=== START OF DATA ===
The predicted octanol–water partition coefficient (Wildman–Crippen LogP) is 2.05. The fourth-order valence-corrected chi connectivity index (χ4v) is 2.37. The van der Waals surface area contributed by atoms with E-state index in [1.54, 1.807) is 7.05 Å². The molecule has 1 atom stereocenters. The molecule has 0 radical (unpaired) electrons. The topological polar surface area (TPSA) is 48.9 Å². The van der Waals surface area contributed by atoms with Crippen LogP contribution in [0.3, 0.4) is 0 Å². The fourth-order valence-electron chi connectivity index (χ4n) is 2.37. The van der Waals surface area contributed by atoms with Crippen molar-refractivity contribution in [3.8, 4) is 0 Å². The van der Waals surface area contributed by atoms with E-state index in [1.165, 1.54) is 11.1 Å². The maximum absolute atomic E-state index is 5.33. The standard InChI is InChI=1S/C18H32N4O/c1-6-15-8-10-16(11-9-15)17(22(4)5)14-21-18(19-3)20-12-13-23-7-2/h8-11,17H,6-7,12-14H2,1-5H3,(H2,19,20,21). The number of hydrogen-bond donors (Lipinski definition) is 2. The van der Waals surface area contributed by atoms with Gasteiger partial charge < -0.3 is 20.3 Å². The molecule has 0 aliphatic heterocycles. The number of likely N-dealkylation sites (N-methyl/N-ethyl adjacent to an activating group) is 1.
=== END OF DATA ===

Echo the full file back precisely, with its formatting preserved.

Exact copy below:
The predicted octanol–water partition coefficient (Wildman–Crippen LogP) is 2.05. The fourth-order valence-corrected chi connectivity index (χ4v) is 2.37. The van der Waals surface area contributed by atoms with E-state index in [1.54, 1.807) is 7.05 Å². The molecule has 1 atom stereocenters. The molecule has 0 radical (unpaired) electrons. The topological polar surface area (TPSA) is 48.9 Å². The van der Waals surface area contributed by atoms with Crippen LogP contribution in [0.3, 0.4) is 0 Å². The fourth-order valence-electron chi connectivity index (χ4n) is 2.37. The van der Waals surface area contributed by atoms with Crippen molar-refractivity contribution in [3.8, 4) is 0 Å². The van der Waals surface area contributed by atoms with E-state index in [1.165, 1.54) is 11.1 Å². The maximum absolute atomic E-state index is 5.33. The standard InChI is InChI=1S/C18H32N4O/c1-6-15-8-10-16(11-9-15)17(22(4)5)14-21-18(19-3)20-12-13-23-7-2/h8-11,17H,6-7,12-14H2,1-5H3,(H2,19,20,21). The number of hydrogen-bond donors (Lipinski definition) is 2. The van der Waals surface area contributed by atoms with Gasteiger partial charge < -0.3 is 20.3 Å². The molecule has 0 aliphatic heterocycles. The number of likely N-dealkylation sites (N-methyl/N-ethyl adjacent to an activating group) is 1.